enlarger An enlarger is a specialized transparency projector used to produce photographic prints from film or glass negatives, or from transparencies. Construction All enlargers consist of a light source, normally an incandescent light bulb shining tho ...
is similar.

# Magnification as a number (optical magnification)

Optical magnification is the ratio between the apparent size of an object (or its size in an image) and its true size, and thus it is a
dimensionless number In dimensional analysis, a dimensionless quantity is a quantity to which no physical dimension is assigned, also known as a bare, pure, or scalar quantity or a quantity of dimension one, with a corresponding unit of measurement in the SI of the ...
. Optical magnification is sometimes referred to as "power" (for example "10× power"), although this can lead to confusion with
optical power Optical power (also referred to as dioptric power, refractive power, focusing power, or convergence power) is the degree to which a lens, mirror Grange, East Yorkshire, UK, from World War I. The mirror magnified the sound of approaching ene ...
.

## Linear or Transverse magnification

For s, such as images projected on a screen, ''size'' means a linear dimension (measured, for example, in millimeters or inches).

## Angular magnification

For optical instruments with an
eyepiece An eyepiece, or ocular lens, is a type of lens that is attached to a variety of optical devices such as telescopes and microscopes. It is so named because it is usually the lens that is closest to the eye when someone looks through the device. ...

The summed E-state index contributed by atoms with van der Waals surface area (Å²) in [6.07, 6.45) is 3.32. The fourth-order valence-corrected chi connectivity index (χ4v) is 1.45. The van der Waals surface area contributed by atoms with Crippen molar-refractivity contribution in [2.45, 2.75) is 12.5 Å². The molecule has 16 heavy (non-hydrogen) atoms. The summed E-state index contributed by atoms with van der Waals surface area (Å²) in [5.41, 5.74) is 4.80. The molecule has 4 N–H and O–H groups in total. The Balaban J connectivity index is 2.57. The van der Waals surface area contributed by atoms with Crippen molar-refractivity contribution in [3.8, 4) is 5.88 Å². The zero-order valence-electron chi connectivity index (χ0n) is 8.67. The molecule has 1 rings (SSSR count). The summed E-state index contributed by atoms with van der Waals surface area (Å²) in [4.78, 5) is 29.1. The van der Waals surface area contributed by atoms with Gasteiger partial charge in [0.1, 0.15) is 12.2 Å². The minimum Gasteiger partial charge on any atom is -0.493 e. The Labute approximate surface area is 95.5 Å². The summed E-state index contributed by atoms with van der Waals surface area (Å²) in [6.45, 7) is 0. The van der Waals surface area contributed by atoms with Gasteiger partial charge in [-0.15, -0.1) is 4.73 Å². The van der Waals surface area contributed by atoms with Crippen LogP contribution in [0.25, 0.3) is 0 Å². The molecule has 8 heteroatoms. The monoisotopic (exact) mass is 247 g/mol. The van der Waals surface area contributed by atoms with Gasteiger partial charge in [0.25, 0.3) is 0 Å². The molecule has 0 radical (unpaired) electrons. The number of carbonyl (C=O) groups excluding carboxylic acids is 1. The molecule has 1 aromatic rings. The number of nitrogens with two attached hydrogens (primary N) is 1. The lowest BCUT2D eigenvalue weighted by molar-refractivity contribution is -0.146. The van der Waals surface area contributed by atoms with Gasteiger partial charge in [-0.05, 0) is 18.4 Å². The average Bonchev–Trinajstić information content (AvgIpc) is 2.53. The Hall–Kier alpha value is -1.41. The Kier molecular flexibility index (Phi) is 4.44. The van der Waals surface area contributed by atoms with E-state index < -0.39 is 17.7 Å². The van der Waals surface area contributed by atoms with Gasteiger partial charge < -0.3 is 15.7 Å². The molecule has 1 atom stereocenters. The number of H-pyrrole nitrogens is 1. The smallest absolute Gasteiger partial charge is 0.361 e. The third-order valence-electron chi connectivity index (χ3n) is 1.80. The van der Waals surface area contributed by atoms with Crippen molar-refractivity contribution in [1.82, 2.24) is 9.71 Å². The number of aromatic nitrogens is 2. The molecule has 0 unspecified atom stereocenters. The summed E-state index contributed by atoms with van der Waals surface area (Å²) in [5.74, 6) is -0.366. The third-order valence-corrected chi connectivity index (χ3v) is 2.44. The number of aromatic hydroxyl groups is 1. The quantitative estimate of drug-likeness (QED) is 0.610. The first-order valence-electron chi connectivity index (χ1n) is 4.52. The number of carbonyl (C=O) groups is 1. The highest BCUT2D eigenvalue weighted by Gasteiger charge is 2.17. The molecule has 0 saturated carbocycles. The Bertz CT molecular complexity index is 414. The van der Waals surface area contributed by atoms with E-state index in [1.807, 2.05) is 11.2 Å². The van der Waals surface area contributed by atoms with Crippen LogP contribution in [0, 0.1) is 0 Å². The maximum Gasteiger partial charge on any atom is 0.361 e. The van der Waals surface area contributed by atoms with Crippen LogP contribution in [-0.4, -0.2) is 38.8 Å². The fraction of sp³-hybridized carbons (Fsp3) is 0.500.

, the linear dimension of the image seen in the eyepiece (virtual image in infinite distance) cannot be given, thus ''size'' means the angle subtended by the object at the focal point (angular size). Strictly speaking, one should take the tangent of that angle (in practice, this makes a difference only if the angle is larger than a few degrees). Thus, angular magnification is given by: $\mathrm=\frac$ where  is the angle subtended by the object at the front focal point of the objective and  is the angle subtended by the image at the rear focal point of the eyepiece. For example, the mean angular size of the Moon's disk as viewed from Earth's surface is about 0.52°. Thus, through binoculars with 10× magnification, the Moon appears to subtend an angle of about 5.2°. By convention, for
magnifying glass A magnifying glass (called a hand lens in laboratory contexts) is a Lens (optics)#Types of simple lenses, convex lens that is used to produce a magnification, magnified image of an object. The lens (optics), lens is usually mounted in a frame with ...
es and optical
microscope A microscope (from the grc, μικρός, ''mikrós'', "small" and , ''skopeîn'', "to look" or "see") is a laboratory instrument used to examine objects that are too small to be seen by the naked eye. Microscopy is the science Scie ...
s, where the size of the object is a linear dimension and the apparent size is an angle, the magnification is the ratio between the apparent (angular) size as seen in the eyepiece and the angular size of the object when placed at the conventional closest distance of distinct vision: 25 cm from the eye.

## By instrument

### Single lens

The linear magnification of a thin lens is $M =$ where $f$ is the focal length and $d_o$ is the distance from the lens to the object. Note that for s, $M$ is negative and the image is inverted. For virtual images, $M$ is positive and the image is upright. With $d_i$ being the distance from the lens to the image, $h_i$ the height of the image and $h_o$ the height of the object, the magnification can also be written as: $M = - =$ Note again that a negative magnification implies an inverted image.